Anxiety doctors help you identify and address your fears and work with you to reduce and eliminate negative feelings, thoughts, and behaviors.  Using Cognitive Behavioral Therapy (CBT), an anxiety doctor can help you better understand the phobia of the throat closing up and teach you techniques and skills to overcome the fear.  CBT tackles not only the throat-closing phobia, but it treats all of the components that comprise an anxiety disorder.  CBT is the most effective psychological treatment for anxiety disorders and phobias, as proven in the literature and research.
As always, it is important that one seek out help as soon as possible in order to conquer anxiety disorders.  This is true, especially for those who have a fear of the throat closing up or a fear of not being able to breathe. There are skilled anxiety doctors at the April Center that can help youto overcome your anxiety so that you can live a peaceful and fulfilling life.

All the best,  
from The April Center For Anxiety Attack Management - Los Angeles

P. S.  Don't forget to sign up for our anxiety newsletter on our website's home page where you'll receive free anxiety tips! 


Thursday, April 24, 2014

What Type of OCD do I Have?

-->by Dr. Lindsay Kramer, psychotherapist and staff writer at The April Center For Anxiety Attack Management - Los Angeles     


Some are familiar with the definition of obsessive-compulsive disorder.  OCD is most simply defined as an anxiety disorder that is characterized by intrusive thoughts that generate worry or fear and repetitive behaviors aimed at reducing the anxiety.  To put it in even more basic terms, the anxiety-producing thoughts are obsessions, and the repetitive behaviors that one engages in to eliminate the anxiety are compulsions. 
OCD has become a bit of a household term over the last couple of decades.  The World Health Organization has classified it as one of the top ten causes of disability worldwide.  In the United States alone, an estimated 2 to 3 million people are suffering from obsessive-compulsive disorder.  For those who struggle with OCD symptoms, it is important to be aware of the types, causes, and effective treatments of OCD, so that you can maximize the chance of leading a healthy and high-functioning life.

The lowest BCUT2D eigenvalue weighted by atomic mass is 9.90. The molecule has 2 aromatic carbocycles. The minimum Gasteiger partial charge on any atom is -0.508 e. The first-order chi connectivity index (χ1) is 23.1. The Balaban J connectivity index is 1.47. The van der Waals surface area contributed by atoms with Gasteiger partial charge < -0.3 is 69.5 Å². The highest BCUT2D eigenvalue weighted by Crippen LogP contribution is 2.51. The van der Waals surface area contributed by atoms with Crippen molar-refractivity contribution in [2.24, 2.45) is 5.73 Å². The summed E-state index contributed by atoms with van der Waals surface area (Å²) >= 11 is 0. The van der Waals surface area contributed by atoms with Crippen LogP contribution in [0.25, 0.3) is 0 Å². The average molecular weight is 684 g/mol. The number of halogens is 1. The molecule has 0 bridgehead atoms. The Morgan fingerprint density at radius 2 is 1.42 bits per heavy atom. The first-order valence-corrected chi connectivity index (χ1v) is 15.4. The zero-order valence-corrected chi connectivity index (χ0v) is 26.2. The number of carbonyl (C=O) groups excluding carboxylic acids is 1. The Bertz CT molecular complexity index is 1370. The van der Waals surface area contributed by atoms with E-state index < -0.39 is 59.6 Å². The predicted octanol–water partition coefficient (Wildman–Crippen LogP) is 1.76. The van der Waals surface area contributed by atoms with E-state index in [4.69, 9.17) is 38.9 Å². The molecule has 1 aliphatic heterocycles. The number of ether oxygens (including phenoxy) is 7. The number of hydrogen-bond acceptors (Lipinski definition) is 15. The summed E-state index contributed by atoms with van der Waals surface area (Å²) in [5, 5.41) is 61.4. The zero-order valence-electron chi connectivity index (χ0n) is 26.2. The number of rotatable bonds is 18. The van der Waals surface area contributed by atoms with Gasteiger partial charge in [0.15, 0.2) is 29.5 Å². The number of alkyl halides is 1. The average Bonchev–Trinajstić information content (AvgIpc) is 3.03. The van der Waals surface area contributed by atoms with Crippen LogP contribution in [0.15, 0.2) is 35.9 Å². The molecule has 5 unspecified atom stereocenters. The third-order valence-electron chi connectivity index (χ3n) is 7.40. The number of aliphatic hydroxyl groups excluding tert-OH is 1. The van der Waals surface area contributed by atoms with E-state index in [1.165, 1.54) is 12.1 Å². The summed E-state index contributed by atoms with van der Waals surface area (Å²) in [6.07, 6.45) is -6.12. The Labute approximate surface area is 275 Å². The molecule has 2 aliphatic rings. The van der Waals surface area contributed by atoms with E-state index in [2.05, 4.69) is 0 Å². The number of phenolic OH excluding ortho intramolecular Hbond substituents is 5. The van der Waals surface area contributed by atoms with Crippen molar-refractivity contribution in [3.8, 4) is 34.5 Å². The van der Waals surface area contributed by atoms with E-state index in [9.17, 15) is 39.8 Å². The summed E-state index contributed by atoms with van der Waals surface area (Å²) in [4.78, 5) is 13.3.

Now that we’ve covered the basics of OCD, let’s go a little bit deeper into the specifics.  OCD can be broken down into many different types, or subcategories.  Some common forms are as follows:

1.     Checking
2.     Hoarding
3.     Contamination
4.     Ordering
5.     Rumination
6.     Harm/Aggression

Now, let’s look in detail at these types of OCD.  As mentioned, this list does not compile every type of OCD.  If you suffer with one of these common OCD types or one that is not on this list, do not hesitate to contact a mental health professional at The April Center For Anxiety Attack Management for help.
The first and probably most common type of OCD is checking, which as the name implies, is the need to check.  The purpose of compulsive checking is to decrease the anxiety associated with uncertainty or doubt over feared consequences.  So, the compulsive behavior is the need to check and the obsessive thought is usually the prevention of some kind of damage or harm.  Within the checking type of OCD resides a myriad of different things with which people compulsively check: